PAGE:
In addition to the new drug that you market and sell on your website in violation of the Act, you also market and sell the Metal Detector test kit in violation of the Act. The Metal Detector test kit is a device because it is intended for use in the diagnosis of disease or other conditions, or in the cure, mitigation, treatment, or prevention of disease, in man or other animals. Your website states: "The Metal Detector test kits are designed especially to detect the presence of toxic heavy metals in the body using urine." The Metal Detector test kit, used to detect heavy metals in human urine, is adulterated under section 501(f)(1)(B) of the Act, 21 U.S.C. §351(f)(1)(B), because an approved application for premarket approval (PMA) pursuant to section 515(a) of the Act, §21 U.S.C. 360e(a) or an approved application for an investigational device exemption (IDE) under section 520(g) of the Act, 21 U.S.C. §360j(g), are not in effect for it.

The Metal Detector test kit is also misbranded under section 502(0) of the Act, 21 U.S.C. §352(0), in that it was manufactured, prepared, propagated, compounded or processed in an establishment not duly registered under section 510 of the Act, 21 U.S.C. §360; not included in a list required by 510(j), 21 U.S.C. §360(j); and notification or other information respecting the device was not provided to the FDA as required by section 510(k) of the Act, 21 U.S.C. §360(k).

The issues and violations cited in this letter are not intended to be an all-inclusive statement of violations that exist in connection with your product. You are responsible for investigating and determining the causes of the violations identified above and for preventing their recurrence or the occurrence of other violations. It is your responsibility to ensure that your firm complies with all requirements of federal law and FDA regulations.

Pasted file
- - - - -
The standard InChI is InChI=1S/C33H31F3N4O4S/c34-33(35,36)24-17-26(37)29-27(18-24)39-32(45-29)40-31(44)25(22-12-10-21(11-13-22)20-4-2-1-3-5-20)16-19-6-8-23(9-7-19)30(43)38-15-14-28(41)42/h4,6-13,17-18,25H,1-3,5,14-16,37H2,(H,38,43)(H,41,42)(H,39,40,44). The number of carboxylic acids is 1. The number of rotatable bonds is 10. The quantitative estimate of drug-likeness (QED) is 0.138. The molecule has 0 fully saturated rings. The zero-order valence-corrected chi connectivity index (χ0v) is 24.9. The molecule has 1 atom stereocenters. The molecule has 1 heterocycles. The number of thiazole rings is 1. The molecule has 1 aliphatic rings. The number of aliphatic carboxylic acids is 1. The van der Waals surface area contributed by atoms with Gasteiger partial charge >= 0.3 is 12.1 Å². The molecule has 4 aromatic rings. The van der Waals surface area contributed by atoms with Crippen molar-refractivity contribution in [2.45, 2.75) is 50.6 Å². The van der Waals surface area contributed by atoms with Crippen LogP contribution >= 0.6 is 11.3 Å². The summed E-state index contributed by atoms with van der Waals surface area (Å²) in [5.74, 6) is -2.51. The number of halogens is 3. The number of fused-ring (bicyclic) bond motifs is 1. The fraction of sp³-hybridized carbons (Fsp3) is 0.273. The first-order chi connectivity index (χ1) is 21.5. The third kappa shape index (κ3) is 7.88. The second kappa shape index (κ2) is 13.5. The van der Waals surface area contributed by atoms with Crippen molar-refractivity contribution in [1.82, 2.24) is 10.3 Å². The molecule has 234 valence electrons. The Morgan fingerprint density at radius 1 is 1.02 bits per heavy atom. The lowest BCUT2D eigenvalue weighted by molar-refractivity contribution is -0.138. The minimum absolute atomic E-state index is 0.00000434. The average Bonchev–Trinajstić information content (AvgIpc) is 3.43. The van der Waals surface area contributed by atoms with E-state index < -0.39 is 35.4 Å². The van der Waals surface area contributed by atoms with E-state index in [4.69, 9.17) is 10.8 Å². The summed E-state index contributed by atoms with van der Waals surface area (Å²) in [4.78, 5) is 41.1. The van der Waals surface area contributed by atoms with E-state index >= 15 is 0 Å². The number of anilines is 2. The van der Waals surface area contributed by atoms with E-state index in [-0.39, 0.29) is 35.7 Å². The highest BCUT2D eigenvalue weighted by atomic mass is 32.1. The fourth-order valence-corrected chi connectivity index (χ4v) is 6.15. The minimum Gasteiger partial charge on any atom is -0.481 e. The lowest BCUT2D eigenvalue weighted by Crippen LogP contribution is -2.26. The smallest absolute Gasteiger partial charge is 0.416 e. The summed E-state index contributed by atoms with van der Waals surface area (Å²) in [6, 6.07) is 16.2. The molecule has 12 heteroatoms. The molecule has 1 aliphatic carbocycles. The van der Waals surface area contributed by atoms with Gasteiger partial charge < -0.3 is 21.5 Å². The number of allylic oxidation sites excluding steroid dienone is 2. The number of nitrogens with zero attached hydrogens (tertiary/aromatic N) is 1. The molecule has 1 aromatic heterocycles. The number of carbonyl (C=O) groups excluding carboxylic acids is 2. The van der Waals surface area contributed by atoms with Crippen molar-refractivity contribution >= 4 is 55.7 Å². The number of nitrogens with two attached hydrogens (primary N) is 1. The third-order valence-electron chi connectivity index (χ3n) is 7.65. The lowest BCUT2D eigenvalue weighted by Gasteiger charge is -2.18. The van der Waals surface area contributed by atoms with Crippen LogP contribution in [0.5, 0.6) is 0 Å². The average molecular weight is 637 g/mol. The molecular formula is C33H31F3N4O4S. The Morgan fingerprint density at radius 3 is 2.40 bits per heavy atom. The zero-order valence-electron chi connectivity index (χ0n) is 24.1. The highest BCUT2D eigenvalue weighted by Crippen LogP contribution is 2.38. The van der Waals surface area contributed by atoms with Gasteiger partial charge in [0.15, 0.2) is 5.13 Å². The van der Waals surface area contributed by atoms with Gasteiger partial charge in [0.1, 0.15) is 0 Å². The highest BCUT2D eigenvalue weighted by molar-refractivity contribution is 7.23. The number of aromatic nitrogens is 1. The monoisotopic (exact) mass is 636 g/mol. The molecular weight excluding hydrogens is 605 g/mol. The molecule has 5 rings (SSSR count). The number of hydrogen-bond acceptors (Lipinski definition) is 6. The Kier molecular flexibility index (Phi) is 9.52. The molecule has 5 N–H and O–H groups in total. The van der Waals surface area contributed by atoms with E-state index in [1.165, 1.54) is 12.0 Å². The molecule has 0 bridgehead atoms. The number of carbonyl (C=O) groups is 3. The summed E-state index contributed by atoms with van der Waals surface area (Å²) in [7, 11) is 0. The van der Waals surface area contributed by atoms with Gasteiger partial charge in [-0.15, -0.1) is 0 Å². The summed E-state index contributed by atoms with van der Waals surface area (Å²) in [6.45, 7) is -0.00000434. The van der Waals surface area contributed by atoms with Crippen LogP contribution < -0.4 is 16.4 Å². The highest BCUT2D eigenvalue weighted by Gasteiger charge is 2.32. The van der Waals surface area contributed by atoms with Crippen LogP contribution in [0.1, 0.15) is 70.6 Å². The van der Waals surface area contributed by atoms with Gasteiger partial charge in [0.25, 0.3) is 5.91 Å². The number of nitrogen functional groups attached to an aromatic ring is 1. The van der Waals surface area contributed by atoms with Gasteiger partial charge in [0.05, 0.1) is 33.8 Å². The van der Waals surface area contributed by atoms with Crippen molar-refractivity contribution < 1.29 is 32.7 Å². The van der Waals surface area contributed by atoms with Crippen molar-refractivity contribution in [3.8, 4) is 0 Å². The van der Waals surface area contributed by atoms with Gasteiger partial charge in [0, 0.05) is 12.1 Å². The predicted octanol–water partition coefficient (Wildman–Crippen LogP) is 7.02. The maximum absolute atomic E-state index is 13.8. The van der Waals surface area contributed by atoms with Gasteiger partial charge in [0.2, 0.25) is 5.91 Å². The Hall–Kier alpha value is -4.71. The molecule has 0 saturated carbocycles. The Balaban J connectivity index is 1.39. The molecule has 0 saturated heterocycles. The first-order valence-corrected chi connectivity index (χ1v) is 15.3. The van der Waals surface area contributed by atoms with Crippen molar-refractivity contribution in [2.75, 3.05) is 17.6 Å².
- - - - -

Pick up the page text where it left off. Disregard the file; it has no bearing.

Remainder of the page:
You should take prompt action to correct the violations cited in this letter. Failure to promptly correct these violations may result in legal action, without further notice, including, without limitation, seizure and injunction. Other federal agencies may take this Warning Letter into account when considering the award of contracts.

Within fifteen working days of receipt of this letter, please notify this office in writing of the specific steps that you have taken to correct violations. Include an explanation of each step being taken to prevent the recurrence of violations, as well as copies of related documentation. If you cannot complete corrective action within fifteen working days, state the reason for the delay and the time within which you will complete the correction. Furthermore, please advise this office what actions you will take to address product that you have already distributed. Additionally, if another firm manufactures the product identified above, your reply should include the name and address of the manufacturer. If the firm from which you receive the product is not the manufacturer, please include the name of your supplier in addition to the manufacturer. Address your reply to the Food and Drug Administration, Denver District Office, Bldg. 20 - Denver Federal Center, 6th Avenue & Kipling Street, Denver, Colorado 80225-0087, Attention: Thomas R. Berry, Compliance Officer.

A description of the new drug approval process can be found on FDA's internet website at In addition, information regarding approval or clearance for devices is described at Any questions you may have regarding this process should be directed to the Food and Drug Administration, Division of Drug Information, Center for Drug Evaluation and Research, 10903 New Hampshire Avenue, W051-2201, Silver Spring, Maryland 20993-0002



H. Thomas Warwick, Jr.
Denver District Director


1These claims refer to Detoxamin generally (presumably both oral and suppository) or Detoxamin Suppositories.

2Injectable edentate calcium disodium (commonly known as EDTA) is FDA approved under the trade name Calcium Disodium Versenale for intravenous and intramuscular administration for therapeutic use in lead poisoning and lead encephalopathy.

3See FDA approved insert labeling for Calcium Disodium Versenate (NDA 008922) at

This page was posted on October 16, 2010.